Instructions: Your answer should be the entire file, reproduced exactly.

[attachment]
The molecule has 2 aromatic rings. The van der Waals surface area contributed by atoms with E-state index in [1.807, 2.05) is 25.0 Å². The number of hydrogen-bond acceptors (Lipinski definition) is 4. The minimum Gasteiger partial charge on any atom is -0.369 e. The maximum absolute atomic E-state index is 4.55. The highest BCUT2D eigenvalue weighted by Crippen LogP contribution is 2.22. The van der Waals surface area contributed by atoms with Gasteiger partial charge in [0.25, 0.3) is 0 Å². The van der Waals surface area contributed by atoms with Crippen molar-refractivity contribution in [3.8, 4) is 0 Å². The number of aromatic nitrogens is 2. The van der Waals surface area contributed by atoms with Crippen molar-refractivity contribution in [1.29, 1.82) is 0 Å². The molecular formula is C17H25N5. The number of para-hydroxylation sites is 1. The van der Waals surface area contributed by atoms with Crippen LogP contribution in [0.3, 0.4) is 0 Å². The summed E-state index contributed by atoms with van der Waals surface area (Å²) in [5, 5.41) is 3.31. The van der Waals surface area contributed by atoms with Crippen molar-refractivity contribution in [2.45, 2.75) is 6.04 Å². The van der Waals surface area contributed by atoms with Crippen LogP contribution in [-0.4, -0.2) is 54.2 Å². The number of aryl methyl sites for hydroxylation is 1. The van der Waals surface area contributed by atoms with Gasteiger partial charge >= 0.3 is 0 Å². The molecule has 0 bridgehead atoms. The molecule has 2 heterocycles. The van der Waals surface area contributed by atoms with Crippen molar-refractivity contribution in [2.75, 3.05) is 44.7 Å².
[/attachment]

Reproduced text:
The molecule has 2 aromatic rings. The van der Waals surface area contributed by atoms with E-state index in [1.807, 2.05) is 25.0 Å². The number of hydrogen-bond acceptors (Lipinski definition) is 4. The minimum Gasteiger partial charge on any atom is -0.369 e. The maximum absolute atomic E-state index is 4.55. The highest BCUT2D eigenvalue weighted by Crippen LogP contribution is 2.22. The van der Waals surface area contributed by atoms with Gasteiger partial charge in [0.25, 0.3) is 0 Å². The van der Waals surface area contributed by atoms with Crippen molar-refractivity contribution in [3.8, 4) is 0 Å². The number of aromatic nitrogens is 2. The van der Waals surface area contributed by atoms with Crippen molar-refractivity contribution in [1.29, 1.82) is 0 Å². The molecular formula is C17H25N5. The number of para-hydroxylation sites is 1. The van der Waals surface area contributed by atoms with Crippen LogP contribution in [0.3, 0.4) is 0 Å². The summed E-state index contributed by atoms with van der Waals surface area (Å²) in [5, 5.41) is 3.31. The van der Waals surface area contributed by atoms with Crippen molar-refractivity contribution in [2.45, 2.75) is 6.04 Å². The van der Waals surface area contributed by atoms with Crippen LogP contribution in [-0.4, -0.2) is 54.2 Å². The number of aryl methyl sites for hydroxylation is 1. The van der Waals surface area contributed by atoms with Gasteiger partial charge >= 0.3 is 0 Å². The molecule has 0 bridgehead atoms. The molecule has 2 heterocycles. The van der Waals surface area contributed by atoms with Crippen molar-refractivity contribution in [2.75, 3.05) is 44.7 Å².